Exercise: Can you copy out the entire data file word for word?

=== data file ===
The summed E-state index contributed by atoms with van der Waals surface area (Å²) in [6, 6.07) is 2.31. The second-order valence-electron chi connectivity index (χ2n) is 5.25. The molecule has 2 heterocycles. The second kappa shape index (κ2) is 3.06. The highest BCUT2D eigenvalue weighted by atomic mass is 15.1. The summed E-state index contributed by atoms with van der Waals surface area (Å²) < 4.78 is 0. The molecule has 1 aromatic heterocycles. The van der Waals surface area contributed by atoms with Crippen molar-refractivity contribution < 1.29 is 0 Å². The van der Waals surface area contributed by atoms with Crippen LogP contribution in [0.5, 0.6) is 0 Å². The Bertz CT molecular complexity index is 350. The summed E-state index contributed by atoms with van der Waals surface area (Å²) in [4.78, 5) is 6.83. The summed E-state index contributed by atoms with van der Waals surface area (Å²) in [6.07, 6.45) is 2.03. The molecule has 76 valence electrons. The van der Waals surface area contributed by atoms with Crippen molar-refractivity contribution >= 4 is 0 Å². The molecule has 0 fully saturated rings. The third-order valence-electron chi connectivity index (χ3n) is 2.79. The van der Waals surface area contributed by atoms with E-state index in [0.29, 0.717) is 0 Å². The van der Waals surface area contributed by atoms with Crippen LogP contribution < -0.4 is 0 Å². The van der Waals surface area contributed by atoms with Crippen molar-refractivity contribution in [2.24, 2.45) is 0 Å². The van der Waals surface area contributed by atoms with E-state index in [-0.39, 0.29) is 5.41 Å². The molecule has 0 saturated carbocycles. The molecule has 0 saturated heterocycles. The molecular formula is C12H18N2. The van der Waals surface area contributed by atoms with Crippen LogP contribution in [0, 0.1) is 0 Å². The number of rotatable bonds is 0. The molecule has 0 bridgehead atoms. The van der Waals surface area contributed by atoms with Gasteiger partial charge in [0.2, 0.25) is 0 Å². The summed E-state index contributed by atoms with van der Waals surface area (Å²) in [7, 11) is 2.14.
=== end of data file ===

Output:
The summed E-state index contributed by atoms with van der Waals surface area (Å²) in [6, 6.07) is 2.31. The second-order valence-electron chi connectivity index (χ2n) is 5.25. The molecule has 2 heterocycles. The second kappa shape index (κ2) is 3.06. The highest BCUT2D eigenvalue weighted by atomic mass is 15.1. The summed E-state index contributed by atoms with van der Waals surface area (Å²) < 4.78 is 0. The molecule has 1 aromatic heterocycles. The van der Waals surface area contributed by atoms with Crippen molar-refractivity contribution < 1.29 is 0 Å². The van der Waals surface area contributed by atoms with Crippen LogP contribution in [0.5, 0.6) is 0 Å². The Bertz CT molecular complexity index is 350. The summed E-state index contributed by atoms with van der Waals surface area (Å²) in [4.78, 5) is 6.83. The summed E-state index contributed by atoms with van der Waals surface area (Å²) in [6.07, 6.45) is 2.03. The molecule has 76 valence electrons. The van der Waals surface area contributed by atoms with Crippen molar-refractivity contribution >= 4 is 0 Å². The molecule has 0 fully saturated rings. The third-order valence-electron chi connectivity index (χ3n) is 2.79. The van der Waals surface area contributed by atoms with E-state index in [0.29, 0.717) is 0 Å². The van der Waals surface area contributed by atoms with Crippen LogP contribution < -0.4 is 0 Å². The van der Waals surface area contributed by atoms with Crippen molar-refractivity contribution in [2.24, 2.45) is 0 Å². The van der Waals surface area contributed by atoms with E-state index in [-0.39, 0.29) is 5.41 Å². The molecule has 0 saturated carbocycles. The molecule has 0 saturated heterocycles. The molecular formula is C12H18N2. The van der Waals surface area contributed by atoms with Crippen LogP contribution in [0, 0.1) is 0 Å². The number of rotatable bonds is 0. The molecule has 0 bridgehead atoms. The van der Waals surface area contributed by atoms with Gasteiger partial charge in [0.2, 0.25) is 0 Å². The summed E-state index contributed by atoms with van der Waals surface area (Å²) in [7, 11) is 2.14.